A Grief Observed

From Wikipedia, the free encyclopedia
Jump to: navigation, search
A Grief Observed
Agriefobservedcover.jpg
First edition
Author C. S. Lewis
Country United Kingdom
Language English
Published 1961 (Faber and Faber)
Media type Paperback
Pages 160

A Grief Observed is a collection of C. S. Lewis's reflections on the experience of bereavement following the death of his wife, Joy Davidman, in 1960. The book was first published in 1961 under the pseudonym N.W. Clerk as Lewis wished to avoid identification as the author. Though republished in 1963 after his death under his own name, the text still refers to his wife as “H” (her first name, which she rarely used, was Helen).[1] The book is compiled from the four notebooks which Lewis used to vent and explore his grief. He illustrates the everyday trials of his life without Joy and explores fundamental questions of faith and theodicy. Lewis’s step-son (Joy’s son) Douglas Gresham points out in his 1994 introduction that the indefinite article 'a' in the title makes it clear that Lewis's grief is not the quintessential grief experience at the loss of a loved one, but one individual's perspective among countless others. The book helped inspire a 1985 television movie Shadowlands, as well as a 1993 film of the same name.

Summary[edit]

A Grief Observed is a non-fiction reflection from author and theologian C.S. Lewis on the process of grieving for his wife, who died of cancer after three years of marriage. He keeps a journal throughout the months immediately following and very candidly describes his resulting anger and bewilderment at God, his observations of his impressions of life and his world without her, and his process of moving in and out of stages of grieving and remembering her. He ultimately comes to a revolutionary redefinition of his own characterization of God, and gains the ability to live gratefully for the gift of a true love as long as he was enrolled in that particular education.

The book is divided into four sections, simply headed with Roman numerals, each a collection of excerpts from his journals documenting scattered impressions and his continuously evolving state of mind.

Reactions[edit]

Lewis exhibits doubt and asks fundamental questions of faith throughout the work. Because of his candid account of his grief and the doubts he voices, some of his admirers found it troubling. They were disinclined to believe that this Christian writer that they had grown to know and love could be so close to despair. They even thought that it might be a work of fiction. Others, such as Lewis’s critics, suggested that he was wisest when he was overcome with despair.[2] When Lewis was first attempting to publish his manuscript, his literary agent, Spencer Curtis Brown, sent it to the publishing company Faber and Faber. One of the directors of the company at the time was T.S. Eliot, who found the book intensely moving.[3] Madeleine L’Engle, an American author best known for her young adult fiction, wrote a foreword for the 1989 printing of the book. In the forward, L’Engle speaks of her own grief after losing her husband and notes the similarities and differences. She makes a point similar to Douglas Gresham's— each grief is different even if they do bear similarities.[4]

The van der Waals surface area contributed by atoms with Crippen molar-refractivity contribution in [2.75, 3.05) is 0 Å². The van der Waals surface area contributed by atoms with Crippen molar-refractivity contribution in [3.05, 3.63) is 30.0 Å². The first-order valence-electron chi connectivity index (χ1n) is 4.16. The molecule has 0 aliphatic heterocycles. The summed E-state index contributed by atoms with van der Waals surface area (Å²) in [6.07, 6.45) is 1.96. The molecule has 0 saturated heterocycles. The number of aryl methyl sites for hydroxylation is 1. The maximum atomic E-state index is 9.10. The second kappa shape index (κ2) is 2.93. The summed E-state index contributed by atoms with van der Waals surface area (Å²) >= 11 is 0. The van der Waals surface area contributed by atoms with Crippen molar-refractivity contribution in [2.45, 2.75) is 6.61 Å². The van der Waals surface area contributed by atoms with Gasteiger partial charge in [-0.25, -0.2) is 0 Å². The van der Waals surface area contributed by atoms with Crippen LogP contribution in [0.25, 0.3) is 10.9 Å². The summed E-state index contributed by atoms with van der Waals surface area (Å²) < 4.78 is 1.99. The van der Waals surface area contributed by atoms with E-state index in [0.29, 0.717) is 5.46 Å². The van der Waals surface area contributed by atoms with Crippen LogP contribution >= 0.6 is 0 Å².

A Grief Observed and The Problem of Pain[edit]

The book is often compared to another book by Lewis, The Problem of Pain, written approximately twenty years before A Grief Observed. The Problem of Pain seeks to provide theory behind the pain in the world. A Grief Observed is the reality of the theory in The Problem of Pain.[5] It was more difficult to apply the theories he posited to a pain with which he was so intimately involved. At first it is hard for Lewis to see the reason of his theories amidst the anguish of his wife's death but through the book one can see the gradual reacceptance of these theories, the reacceptance of the necessity of suffering.[6]

Lewis' difficulty is specifically reflected in the following passage from the book: "Is anything more certain than that in all those vast times and spaces, if I were allowed to search them, I should nowhere find her face, her voice, her touch? She died. She is dead. Is the word so difficult to learn?"[7] And Lewis' ultimate resolution of his dilemma is in part articulated in the book, as follows: "I will not, if I can help it, shin up either the feathery or the prickly tree. Two widely different convictions press more and more on my mind. One is that the Eternal Vet is even more inexorable and the possible operations even more painful than our severest imaginings can forebode. But the other, that 'all shall be well, and all shall be well, and all manner of thing shall be well'. "[8]

References[edit]

  1. ^ Hooper, Walter. C.S. Lewis: A Companion and Guide. San Francisco: HarperCollins, 1996. 196. Print.
  2. ^ Talbot, Thomas. "A Grief Observed." The C.S. Lewis Reader's Encyclopedia. Ed. Jefferey D. Shultz, John G. West Jr. Grand Rapids, Michigan: Zondervan Publishing House, 1998. Print.
  3. ^ Hooper, Walter. C.S. Lewis: A Companion and Guide. San Francisco: HarperCollins, 1996. 194. Print.
  4. ^ Lewis, C.S. A Grief Observed. New York: Harper & Row, 1961.Print.
  5. ^ Walsh, Chad. The Literary Legacy of C.S. Lewis. New York: Hardcourt Brace Jovanovich, 1979. 238. Print.
  6. ^ Talbot, Thomas. "A Grief Observed." The C.S. Lewis Reader's Encyclopedia. Ed. Jefferey D. Shultz, John G. West Jr. Grand Rapids, Michigan: Zondervan Publishing House, 1998. Print.
  7. ^ Lewis, C.S. A Grief Observed. New York: Harper & Row, 1961.Print.
  8. ^ Lewis, C.S. A Grief Observed. New York: Harper & Row, 1961.Print.